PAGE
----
Former Giant Steps student Esha Garg was thriving at her special needs school in Southport before the pandemic.
The student, who's described as having a severe developmental disability, loved playing in her swing, playing music and even riding a bike before COVID-19 forced her school to shut down.
“It's been very hard. It's been heartbreaking for a kid who really needs education, who thrived in education, who loved going to school,” Sumithra Sundaram, Garg's mother said.
For more than a decade, Garg had been outplaced to Giant Steps by Weston Public Schools but in a complaint filed against the Weston Board of Education, her parents say they were denied their request for their daughter to attend The Hubbard School, where many of her former teachers are at now.
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Instead, the school district recommends Garg be placed in a special needs classroom at Weston High School but her parents and teachers disagree, claiming the school cannot not meet her educational and safety needs.
“They thought that Esha was really not an appropriate student for their program,” Anoop Garg, Garg's father said.
Garg has now been outside of a classroom since July of last year and her parents say she has regressed significantly, her skills like eating, communicating and personality now far behind.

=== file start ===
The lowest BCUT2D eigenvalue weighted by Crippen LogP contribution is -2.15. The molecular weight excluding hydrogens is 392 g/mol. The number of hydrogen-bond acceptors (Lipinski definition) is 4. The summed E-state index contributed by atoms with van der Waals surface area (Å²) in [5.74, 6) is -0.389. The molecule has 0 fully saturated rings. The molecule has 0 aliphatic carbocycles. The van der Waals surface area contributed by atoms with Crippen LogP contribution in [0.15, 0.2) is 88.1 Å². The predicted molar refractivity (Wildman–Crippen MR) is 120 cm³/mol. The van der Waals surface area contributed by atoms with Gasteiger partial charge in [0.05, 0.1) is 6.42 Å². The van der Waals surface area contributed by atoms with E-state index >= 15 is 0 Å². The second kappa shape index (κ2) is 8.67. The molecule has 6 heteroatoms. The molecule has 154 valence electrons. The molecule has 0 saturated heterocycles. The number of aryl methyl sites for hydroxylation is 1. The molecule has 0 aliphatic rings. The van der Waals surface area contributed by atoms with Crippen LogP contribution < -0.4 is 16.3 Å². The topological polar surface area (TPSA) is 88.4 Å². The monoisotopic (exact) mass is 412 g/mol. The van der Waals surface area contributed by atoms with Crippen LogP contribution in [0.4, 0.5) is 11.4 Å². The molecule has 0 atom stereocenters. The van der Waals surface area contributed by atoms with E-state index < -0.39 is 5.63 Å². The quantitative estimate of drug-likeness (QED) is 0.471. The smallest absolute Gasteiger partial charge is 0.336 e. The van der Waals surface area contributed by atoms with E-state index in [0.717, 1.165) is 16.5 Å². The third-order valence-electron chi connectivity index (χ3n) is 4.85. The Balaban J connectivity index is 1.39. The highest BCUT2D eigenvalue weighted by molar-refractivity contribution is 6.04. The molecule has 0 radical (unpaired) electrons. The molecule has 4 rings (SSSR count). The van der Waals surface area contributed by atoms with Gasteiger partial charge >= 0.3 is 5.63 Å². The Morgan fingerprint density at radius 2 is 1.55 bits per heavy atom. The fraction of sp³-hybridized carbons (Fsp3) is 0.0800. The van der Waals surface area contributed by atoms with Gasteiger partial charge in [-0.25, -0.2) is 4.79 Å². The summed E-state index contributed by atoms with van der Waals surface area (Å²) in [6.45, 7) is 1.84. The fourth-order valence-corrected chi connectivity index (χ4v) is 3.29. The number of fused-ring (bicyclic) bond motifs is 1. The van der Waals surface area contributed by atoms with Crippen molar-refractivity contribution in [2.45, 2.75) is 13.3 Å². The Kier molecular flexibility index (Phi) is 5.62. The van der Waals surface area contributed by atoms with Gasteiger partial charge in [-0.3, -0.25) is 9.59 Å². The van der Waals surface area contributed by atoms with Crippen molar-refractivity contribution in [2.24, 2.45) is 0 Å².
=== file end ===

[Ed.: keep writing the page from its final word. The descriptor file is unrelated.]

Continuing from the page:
“She used to be like, very bubbly and she's kind of gone in, like, she's very quiet, she wants to sometimes just be by herself and she doesn't engage,” Sundaram said.
“We’ve asked for intensive services to help with the regression and they’ve said no,” attorney Piper Paul said.
Paul filed the complaint against the Weston Board of Education on behalf of the family. They say the district is obligated and failed under federal law to provide appropriate programs for students with disabilities, but the Board of Ed said the family has failed to prove those claims.
The state Department of Education is set to hear the arguments on Wednesday.
“The school district said, 'If you don’t come to the high school, we’re not going give you anything,'” Paul said.
This family said the toll of the pandemic is still ever-present for their daughter who they say deserves to be the person she was before.
“We want her to get the education, her to be in an environment that she thrives in,” Sundaram said.
NBC Connecticut reached out to the attorney for Weston Board of Education who has not yet responded to a request for comment.
The Weston Public Schools superintendent told NBC Connecticut the district cannot comment publicly on student matters because student confidentiality is protected by a federal law under the Family Educational Rights and Privacy Act.